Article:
Vermont would need to spend 7 percent to 15 percent on top of the projected claims costs to administer a universal primary care program. Additionally, among other limitations the study cites, Vermonters covered by a universal primary care program would be ineligible for a federal health savings account, unless the state could get some kind of waiver from the federal government.
Budget analysts at the Joint Fiscal Office says the Wakley study is flawed because it only addresses primary care claims, it doesn’t analyze “uncertainty” over how fast primary care costs will go up, and it relies on “outdated” numbers for how many people are on Medicaid.
“In addition, the report currently says nothing about costs of providing universal primary care beyond 2017,” the Joint Fiscal Office review said. “Some discussion of expected cost growth rates beyond 2017 will be important for policy makers as they contemplate future costs.”
Dr. Dynasaur 2.0
House Speaker Shap Smith, D-Morristown, has backed a proposal to study whether the state could expand Dr. Dynasaur — a subsidized health care program for children to all Vermonters under age 27, regardless of income.
In a preliminary proposal, backers of the Dr. Dynasaur 2.0 plan said it would add 120,000 people to the state-federal program. Financing could include a 2 percent payroll tax on all Vermont employers. Backers of the plan also want to study whether the state could increase reimbursement rates so that doctors and hospitals could afford treat the new patients.
A broad coalition of advocacy groups support studying the proposal. They include the Vermont chapter of Main Street Alliance, the Vermont-NEA, Voices for Vermont’s Children, and the Vermont Public Interest Research Group.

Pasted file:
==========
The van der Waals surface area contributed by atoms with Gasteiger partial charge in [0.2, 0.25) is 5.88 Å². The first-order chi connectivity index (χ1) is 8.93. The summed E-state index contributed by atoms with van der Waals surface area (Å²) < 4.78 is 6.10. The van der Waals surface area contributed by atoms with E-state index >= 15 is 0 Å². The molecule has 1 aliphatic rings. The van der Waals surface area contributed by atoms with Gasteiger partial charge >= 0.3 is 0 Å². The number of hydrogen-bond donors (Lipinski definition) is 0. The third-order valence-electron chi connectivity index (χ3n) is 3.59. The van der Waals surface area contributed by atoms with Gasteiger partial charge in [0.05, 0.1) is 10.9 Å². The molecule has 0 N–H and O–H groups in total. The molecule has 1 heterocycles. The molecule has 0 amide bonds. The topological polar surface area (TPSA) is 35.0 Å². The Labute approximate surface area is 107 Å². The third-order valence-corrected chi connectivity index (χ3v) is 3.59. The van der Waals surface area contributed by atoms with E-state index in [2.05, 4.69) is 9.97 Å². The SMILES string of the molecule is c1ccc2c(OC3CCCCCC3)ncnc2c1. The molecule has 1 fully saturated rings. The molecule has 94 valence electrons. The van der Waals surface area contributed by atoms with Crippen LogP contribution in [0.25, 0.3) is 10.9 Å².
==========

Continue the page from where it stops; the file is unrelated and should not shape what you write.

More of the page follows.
Mental health integration
Lippert said his committee will hold joint hearings with the House Human Services Committee, to look at better integration of mental health and substance abuse services in the health care system.
“Mental health and substance abuse really is part of health care, and an important part of health care,” Lippert said. “I think there’s a recognition more and more that (separating mental health from health care) is not a helpful distinction.”
On the Senate side, Ayer said she wants to continue addressing the psychiatric nursing shortage at the Vermont Psychiatric Care Hospital in Berlin. The hospital has 25 out of the state’s 49 Level 1 beds for patients with acute psychiatric illnesses.
Under the Shumlin administration’s proposed budget adjustment, the Department of Mental Health would use $409,960 to increase pay rates to attract and retain psychiatric nurses at the Vermont Psychiatric Care Hospital so that it can stop relying on traveling nurses.
Under the administration’s proposal, the money is offset by savings the state accrued when one wing of the hospital was closed this summer due to understaffing, and from vacancy savings at designated agencies that couldn’t bill as many patients when they were understaffed.
Ayer said she wants to continue evaluating pay incentives for psychiatric nurses and explore whether the state can train advanced practice nurses already in Vermont to work with psychiatric patients.